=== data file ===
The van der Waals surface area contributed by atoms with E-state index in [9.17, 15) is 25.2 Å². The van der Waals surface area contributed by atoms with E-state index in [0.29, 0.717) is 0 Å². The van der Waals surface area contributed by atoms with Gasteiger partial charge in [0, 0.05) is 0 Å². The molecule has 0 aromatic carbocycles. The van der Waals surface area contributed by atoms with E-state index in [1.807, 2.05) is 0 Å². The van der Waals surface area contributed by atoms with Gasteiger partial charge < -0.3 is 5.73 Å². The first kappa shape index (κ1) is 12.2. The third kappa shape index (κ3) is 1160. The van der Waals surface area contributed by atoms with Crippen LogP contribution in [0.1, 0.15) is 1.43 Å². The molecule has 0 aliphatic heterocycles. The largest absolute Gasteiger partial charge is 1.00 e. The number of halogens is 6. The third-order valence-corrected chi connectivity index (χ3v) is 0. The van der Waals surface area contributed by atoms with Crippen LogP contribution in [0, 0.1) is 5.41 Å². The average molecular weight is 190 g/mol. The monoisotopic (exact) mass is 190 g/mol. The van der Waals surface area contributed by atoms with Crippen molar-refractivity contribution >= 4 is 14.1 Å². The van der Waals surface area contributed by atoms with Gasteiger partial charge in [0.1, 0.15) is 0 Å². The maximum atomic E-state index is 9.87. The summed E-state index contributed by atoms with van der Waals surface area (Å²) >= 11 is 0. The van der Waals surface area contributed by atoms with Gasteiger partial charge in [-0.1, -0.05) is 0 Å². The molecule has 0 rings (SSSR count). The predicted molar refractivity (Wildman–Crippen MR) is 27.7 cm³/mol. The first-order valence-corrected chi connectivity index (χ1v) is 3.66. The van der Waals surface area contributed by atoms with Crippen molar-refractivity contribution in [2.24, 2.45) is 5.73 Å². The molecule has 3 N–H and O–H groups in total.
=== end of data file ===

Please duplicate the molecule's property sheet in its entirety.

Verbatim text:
The van der Waals surface area contributed by atoms with E-state index in [9.17, 15) is 25.2 Å². The van der Waals surface area contributed by atoms with E-state index in [0.29, 0.717) is 0 Å². The van der Waals surface area contributed by atoms with Gasteiger partial charge in [0, 0.05) is 0 Å². The molecule has 0 aromatic carbocycles. The van der Waals surface area contributed by atoms with E-state index in [1.807, 2.05) is 0 Å². The van der Waals surface area contributed by atoms with Gasteiger partial charge < -0.3 is 5.73 Å². The first kappa shape index (κ1) is 12.2. The third kappa shape index (κ3) is 1160. The van der Waals surface area contributed by atoms with Crippen LogP contribution in [0.1, 0.15) is 1.43 Å². The molecule has 0 aliphatic heterocycles. The largest absolute Gasteiger partial charge is 1.00 e. The number of halogens is 6. The third-order valence-corrected chi connectivity index (χ3v) is 0. The van der Waals surface area contributed by atoms with Crippen LogP contribution in [0, 0.1) is 5.41 Å². The average molecular weight is 190 g/mol. The monoisotopic (exact) mass is 190 g/mol. The van der Waals surface area contributed by atoms with Crippen molar-refractivity contribution >= 4 is 14.1 Å². The van der Waals surface area contributed by atoms with Gasteiger partial charge in [0.1, 0.15) is 0 Å². The maximum atomic E-state index is 9.87. The summed E-state index contributed by atoms with van der Waals surface area (Å²) >= 11 is 0. The van der Waals surface area contributed by atoms with Gasteiger partial charge in [-0.1, -0.05) is 0 Å². The molecule has 0 rings (SSSR count). The predicted molar refractivity (Wildman–Crippen MR) is 27.7 cm³/mol. The first-order valence-corrected chi connectivity index (χ1v) is 3.66. The van der Waals surface area contributed by atoms with Crippen molar-refractivity contribution in [2.24, 2.45) is 5.73 Å². The molecule has 3 N–H and O–H groups in total.